Millions of crickets have invaded Nice airport in southern France, causing no direct threat to air traffic but attracting birds who could pose a danger, airport officials said. Frederic Gozlan, head of technical services at the airport, said efforts were underway to clear the crickets, which are believed to have flown in from Italy or North Africa. "We have to hunt them down before they eat all the grass by the runways," he said, adding that the grass was needed to hold dust and gravel in place when planes land and take off.
Ex-Black Panther arrested
A former Black Panther who spent 30 years on the run after being charged in the attempted murder of a police officer was awaiting extradition, or possibly deportation, to the US on Thursday, authorities said. The long arm of the law finally caught up with Joseph Pannell late on Tuesday, after he finished up a shift at a reference library in Toronto, Canada, where he had worked for the past 13 years. The Royal Canadian Mounted Police arrested the 55-year-old, who was living under the assumed name Douglas Freeman.
■ United States
Israeli missile tested
A US-Israeli anti-ballistic missile successfully intercepted a Scud missile launched on Thursday in a test-firing off the California coast, the US Missile Defense Agency said. The test of the Arrow missile defense system was based at the Point Mugu Sea Range, about 75km northwest of Los Angeles. The system has been developed by Israel with US funding. "The objective of the test was to demonstrate the Arrow system's improved performance against a target that represents a threat to Israel," the agency said in a press release.
■ United States
There's not much to thongs
Two men who strolled through a supermarket in thongs and T-shirts won't be prosecuted for taking part in what they said was a "triple-dog dare," authorities said. The 30-somethings from Colorado pulled up to a Walmart Superstore in Scottsbluff, western Nebraska, bought a couple of thongs and slipped them on in a changing room. Police arrested the 35- and 36-year-olds for disorderly conduct, but let them go. "There wasn't much to it," said Police Sergeant Tony Straub.
‘CONFESSED’: A court in Beijing said that former CCP member Ren Zhiqiang abused his power at a state firm and embezzled almost US$7.14 million of public funds A Chinese tycoon who called Chinese President Xi Jinping (習近平) a clown and criticized his handling of the COVID-19 pandemic was yesterday jailed for 18 years for corruption, bribery and embezzlement of public funds. Ren Zhiqiang (任志強) — once among the Chinese Communist Party’s (CCP) inner circle — disappeared from the public eye in March, shortly after penning an essay that lambasted Xi’s pandemic response. His outspokenness had earned the former chairman of state-owned property developer Huayuan Group the nickname “Big Cannon.” Yesterday’s verdict said that Ren embezzled almost 50 million yuan (US$7.4 million) of public funds and accepted bribes worth 1.25 million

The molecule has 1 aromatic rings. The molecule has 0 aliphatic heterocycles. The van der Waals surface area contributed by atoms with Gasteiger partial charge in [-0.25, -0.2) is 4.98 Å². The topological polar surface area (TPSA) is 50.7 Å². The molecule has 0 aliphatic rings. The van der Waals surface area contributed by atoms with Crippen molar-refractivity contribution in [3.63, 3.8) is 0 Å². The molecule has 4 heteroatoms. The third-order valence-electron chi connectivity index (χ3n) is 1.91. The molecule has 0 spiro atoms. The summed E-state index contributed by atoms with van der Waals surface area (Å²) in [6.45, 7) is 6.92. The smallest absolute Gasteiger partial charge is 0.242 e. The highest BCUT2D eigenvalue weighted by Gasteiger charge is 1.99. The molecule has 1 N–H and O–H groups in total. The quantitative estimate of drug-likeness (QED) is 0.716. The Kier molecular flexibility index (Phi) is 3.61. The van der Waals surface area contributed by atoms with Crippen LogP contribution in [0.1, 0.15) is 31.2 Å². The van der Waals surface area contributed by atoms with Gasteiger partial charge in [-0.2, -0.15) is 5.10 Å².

OFF BORDER ISLAND: The fisheries official disappeared from a patrol vessel wearing a life jacket and leaving behind his shoes, indicating an intentional move, Seoul said North Korean soldiers shot dead a suspected South Korean defector at sea and burned his body as a COVID-19 precaution after he was interrogated in the water over several hours, Seoul military officials said yesterday. It is the first killing of a South Korean citizen by North Korean forces for a decade, and comes with Pyongyang at high alert over the COVID-19 pandemic and inter-Korean relations at a standstill. The fisheries official disappeared from a patrol vessel near the western border island of Yeonpyeong on Monday, the official said. More than 24 hours later, North Korean forces located him in their waters and
The scarcity of commercial flights landing at Sydney Airport has been a disaster for airlines and workers, but for hobby pilots the COVID-19 pandemic has provided the opportunity of a lifetime. The quieter-than-usual runways mean that private pilots have been given the chance to land at the international airport for the first time. When Sydney Flight College club captain Tim Lindley put out a call, he received an overwhelming response. He eventually organized for 14 light aircraft to fly into Sydney airport on Sunday. “For a lot of the pilots involved, including myself, it was a childhood dream to land in a big
China on Thursday lashed out at the US at a high-level UN meeting over its criticism on the COVID-19 pandemic, with its envoy declaring, “Enough is enough.” Two days after US President Donald Trump used his annual address to the General Assembly to attack China’s record, US Ambassador to the UN Kelly Craft, also took an outraged tone — after which her Chinese counterpart showed palpable anger. “I must say, enough is enough. You have created enough troubles for the world already,” Chinese Ambassador to the UN Zhang Jun (張軍) told a Security Council meeting on global governance attended through videoconference